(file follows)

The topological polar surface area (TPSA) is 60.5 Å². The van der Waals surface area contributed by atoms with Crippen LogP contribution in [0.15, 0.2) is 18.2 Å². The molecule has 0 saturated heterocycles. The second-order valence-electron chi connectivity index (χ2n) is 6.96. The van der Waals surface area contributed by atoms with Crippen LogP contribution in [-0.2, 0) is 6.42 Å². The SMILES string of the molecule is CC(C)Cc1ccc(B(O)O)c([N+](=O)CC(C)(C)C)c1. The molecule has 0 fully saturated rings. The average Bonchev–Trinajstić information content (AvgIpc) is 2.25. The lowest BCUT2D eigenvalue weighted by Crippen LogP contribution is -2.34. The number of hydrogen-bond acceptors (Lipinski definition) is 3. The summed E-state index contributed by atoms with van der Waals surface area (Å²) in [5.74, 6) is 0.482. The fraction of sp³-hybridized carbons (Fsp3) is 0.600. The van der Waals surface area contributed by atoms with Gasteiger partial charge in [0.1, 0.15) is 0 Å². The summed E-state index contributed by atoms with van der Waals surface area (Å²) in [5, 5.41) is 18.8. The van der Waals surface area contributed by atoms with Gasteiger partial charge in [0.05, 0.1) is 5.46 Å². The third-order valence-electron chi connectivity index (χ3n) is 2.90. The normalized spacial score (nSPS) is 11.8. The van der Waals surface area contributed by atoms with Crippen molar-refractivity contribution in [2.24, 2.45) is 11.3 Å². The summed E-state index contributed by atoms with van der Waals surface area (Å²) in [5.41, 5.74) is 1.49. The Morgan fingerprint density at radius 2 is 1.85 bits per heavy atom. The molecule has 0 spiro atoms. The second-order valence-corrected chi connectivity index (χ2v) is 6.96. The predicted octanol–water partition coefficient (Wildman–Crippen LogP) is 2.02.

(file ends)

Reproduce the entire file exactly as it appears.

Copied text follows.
The topological polar surface area (TPSA) is 60.5 Å². The van der Waals surface area contributed by atoms with Crippen LogP contribution in [0.15, 0.2) is 18.2 Å². The molecule has 0 saturated heterocycles. The second-order valence-electron chi connectivity index (χ2n) is 6.96. The van der Waals surface area contributed by atoms with Crippen LogP contribution in [-0.2, 0) is 6.42 Å². The SMILES string of the molecule is CC(C)Cc1ccc(B(O)O)c([N+](=O)CC(C)(C)C)c1. The molecule has 0 fully saturated rings. The average Bonchev–Trinajstić information content (AvgIpc) is 2.25. The lowest BCUT2D eigenvalue weighted by Crippen LogP contribution is -2.34. The number of hydrogen-bond acceptors (Lipinski definition) is 3. The summed E-state index contributed by atoms with van der Waals surface area (Å²) in [5.74, 6) is 0.482. The fraction of sp³-hybridized carbons (Fsp3) is 0.600. The van der Waals surface area contributed by atoms with Gasteiger partial charge in [0.1, 0.15) is 0 Å². The summed E-state index contributed by atoms with van der Waals surface area (Å²) in [5, 5.41) is 18.8. The van der Waals surface area contributed by atoms with Gasteiger partial charge in [0.05, 0.1) is 5.46 Å². The third-order valence-electron chi connectivity index (χ3n) is 2.90. The normalized spacial score (nSPS) is 11.8. The van der Waals surface area contributed by atoms with Crippen molar-refractivity contribution in [2.24, 2.45) is 11.3 Å². The summed E-state index contributed by atoms with van der Waals surface area (Å²) in [5.41, 5.74) is 1.49. The Morgan fingerprint density at radius 2 is 1.85 bits per heavy atom. The molecule has 0 spiro atoms. The second-order valence-corrected chi connectivity index (χ2v) is 6.96. The predicted octanol–water partition coefficient (Wildman–Crippen LogP) is 2.02.